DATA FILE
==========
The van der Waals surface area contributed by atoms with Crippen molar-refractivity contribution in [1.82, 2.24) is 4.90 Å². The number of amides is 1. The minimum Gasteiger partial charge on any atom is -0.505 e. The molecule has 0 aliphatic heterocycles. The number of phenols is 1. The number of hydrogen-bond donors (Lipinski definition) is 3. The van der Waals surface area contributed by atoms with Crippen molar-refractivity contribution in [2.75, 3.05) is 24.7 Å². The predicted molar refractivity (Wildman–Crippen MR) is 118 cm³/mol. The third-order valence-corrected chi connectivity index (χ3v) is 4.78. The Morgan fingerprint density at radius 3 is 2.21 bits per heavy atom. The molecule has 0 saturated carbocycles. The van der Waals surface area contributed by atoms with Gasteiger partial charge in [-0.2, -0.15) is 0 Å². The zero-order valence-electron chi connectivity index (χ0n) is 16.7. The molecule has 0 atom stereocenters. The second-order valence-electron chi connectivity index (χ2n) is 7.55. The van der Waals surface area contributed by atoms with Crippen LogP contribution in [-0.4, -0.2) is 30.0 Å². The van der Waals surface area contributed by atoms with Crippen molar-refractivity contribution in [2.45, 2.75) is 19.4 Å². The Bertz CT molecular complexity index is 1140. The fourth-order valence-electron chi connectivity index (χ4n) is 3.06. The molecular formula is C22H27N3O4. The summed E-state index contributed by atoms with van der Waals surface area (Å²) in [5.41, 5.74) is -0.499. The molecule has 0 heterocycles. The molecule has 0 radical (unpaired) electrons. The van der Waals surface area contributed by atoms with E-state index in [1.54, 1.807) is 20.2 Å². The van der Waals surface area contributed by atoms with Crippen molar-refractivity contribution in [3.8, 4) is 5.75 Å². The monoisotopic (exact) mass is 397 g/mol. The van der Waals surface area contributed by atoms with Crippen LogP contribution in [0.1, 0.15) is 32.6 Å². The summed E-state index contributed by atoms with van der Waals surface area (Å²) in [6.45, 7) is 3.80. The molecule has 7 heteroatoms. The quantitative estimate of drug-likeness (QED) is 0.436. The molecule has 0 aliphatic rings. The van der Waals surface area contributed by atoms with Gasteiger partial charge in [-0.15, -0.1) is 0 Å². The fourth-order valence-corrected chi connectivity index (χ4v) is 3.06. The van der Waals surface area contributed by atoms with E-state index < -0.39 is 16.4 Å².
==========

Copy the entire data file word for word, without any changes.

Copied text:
The van der Waals surface area contributed by atoms with Crippen molar-refractivity contribution in [1.82, 2.24) is 4.90 Å². The number of amides is 1. The minimum Gasteiger partial charge on any atom is -0.505 e. The molecule has 0 aliphatic heterocycles. The number of phenols is 1. The number of hydrogen-bond donors (Lipinski definition) is 3. The van der Waals surface area contributed by atoms with Crippen molar-refractivity contribution in [2.75, 3.05) is 24.7 Å². The predicted molar refractivity (Wildman–Crippen MR) is 118 cm³/mol. The third-order valence-corrected chi connectivity index (χ3v) is 4.78. The Morgan fingerprint density at radius 3 is 2.21 bits per heavy atom. The molecule has 0 saturated carbocycles. The van der Waals surface area contributed by atoms with Gasteiger partial charge in [-0.2, -0.15) is 0 Å². The zero-order valence-electron chi connectivity index (χ0n) is 16.7. The molecule has 0 atom stereocenters. The second-order valence-electron chi connectivity index (χ2n) is 7.55. The van der Waals surface area contributed by atoms with Crippen LogP contribution in [-0.4, -0.2) is 30.0 Å². The van der Waals surface area contributed by atoms with Crippen molar-refractivity contribution in [2.45, 2.75) is 19.4 Å². The Bertz CT molecular complexity index is 1140. The fourth-order valence-electron chi connectivity index (χ4n) is 3.06. The molecular formula is C22H27N3O4. The summed E-state index contributed by atoms with van der Waals surface area (Å²) in [5.41, 5.74) is -0.499. The molecule has 0 heterocycles. The molecule has 0 radical (unpaired) electrons. The van der Waals surface area contributed by atoms with E-state index in [1.54, 1.807) is 20.2 Å². The van der Waals surface area contributed by atoms with Crippen molar-refractivity contribution in [3.8, 4) is 5.75 Å². The monoisotopic (exact) mass is 397 g/mol. The van der Waals surface area contributed by atoms with Crippen LogP contribution in [0.1, 0.15) is 32.6 Å². The summed E-state index contributed by atoms with van der Waals surface area (Å²) in [6.45, 7) is 3.80. The molecule has 7 heteroatoms. The quantitative estimate of drug-likeness (QED) is 0.436. The molecule has 0 aliphatic rings. The van der Waals surface area contributed by atoms with Gasteiger partial charge in [-0.15, -0.1) is 0 Å². The fourth-order valence-corrected chi connectivity index (χ4v) is 3.06. The van der Waals surface area contributed by atoms with E-state index < -0.39 is 16.4 Å².